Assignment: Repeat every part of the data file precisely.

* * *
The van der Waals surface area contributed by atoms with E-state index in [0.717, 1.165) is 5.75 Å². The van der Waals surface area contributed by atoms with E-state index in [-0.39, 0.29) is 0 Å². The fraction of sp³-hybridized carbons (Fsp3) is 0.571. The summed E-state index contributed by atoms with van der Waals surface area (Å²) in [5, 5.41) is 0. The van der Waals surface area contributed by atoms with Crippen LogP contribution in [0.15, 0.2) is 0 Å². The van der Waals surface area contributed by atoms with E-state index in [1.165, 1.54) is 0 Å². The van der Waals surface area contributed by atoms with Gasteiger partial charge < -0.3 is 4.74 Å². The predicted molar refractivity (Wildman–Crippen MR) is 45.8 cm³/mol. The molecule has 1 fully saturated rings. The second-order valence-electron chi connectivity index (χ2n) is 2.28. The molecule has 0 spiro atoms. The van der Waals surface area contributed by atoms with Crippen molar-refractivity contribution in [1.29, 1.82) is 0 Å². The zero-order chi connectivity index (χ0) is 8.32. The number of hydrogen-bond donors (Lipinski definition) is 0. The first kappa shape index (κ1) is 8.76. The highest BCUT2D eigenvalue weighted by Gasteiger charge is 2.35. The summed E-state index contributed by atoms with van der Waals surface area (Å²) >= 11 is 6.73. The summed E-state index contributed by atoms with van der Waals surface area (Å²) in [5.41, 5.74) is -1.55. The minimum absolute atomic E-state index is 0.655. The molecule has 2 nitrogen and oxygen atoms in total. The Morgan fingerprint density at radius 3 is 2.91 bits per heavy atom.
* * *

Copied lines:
The van der Waals surface area contributed by atoms with E-state index in [0.717, 1.165) is 5.75 Å². The van der Waals surface area contributed by atoms with E-state index in [-0.39, 0.29) is 0 Å². The fraction of sp³-hybridized carbons (Fsp3) is 0.571. The summed E-state index contributed by atoms with van der Waals surface area (Å²) in [5, 5.41) is 0. The van der Waals surface area contributed by atoms with Crippen LogP contribution in [0.15, 0.2) is 0 Å². The van der Waals surface area contributed by atoms with E-state index in [1.165, 1.54) is 0 Å². The van der Waals surface area contributed by atoms with Gasteiger partial charge < -0.3 is 4.74 Å². The predicted molar refractivity (Wildman–Crippen MR) is 45.8 cm³/mol. The molecule has 1 fully saturated rings. The second-order valence-electron chi connectivity index (χ2n) is 2.28. The molecule has 0 spiro atoms. The van der Waals surface area contributed by atoms with Crippen molar-refractivity contribution in [1.29, 1.82) is 0 Å². The zero-order chi connectivity index (χ0) is 8.32. The number of hydrogen-bond donors (Lipinski definition) is 0. The first kappa shape index (κ1) is 8.76. The highest BCUT2D eigenvalue weighted by Gasteiger charge is 2.35. The summed E-state index contributed by atoms with van der Waals surface area (Å²) >= 11 is 6.73. The summed E-state index contributed by atoms with van der Waals surface area (Å²) in [5.41, 5.74) is -1.55. The minimum absolute atomic E-state index is 0.655. The molecule has 2 nitrogen and oxygen atoms in total. The Morgan fingerprint density at radius 3 is 2.91 bits per heavy atom.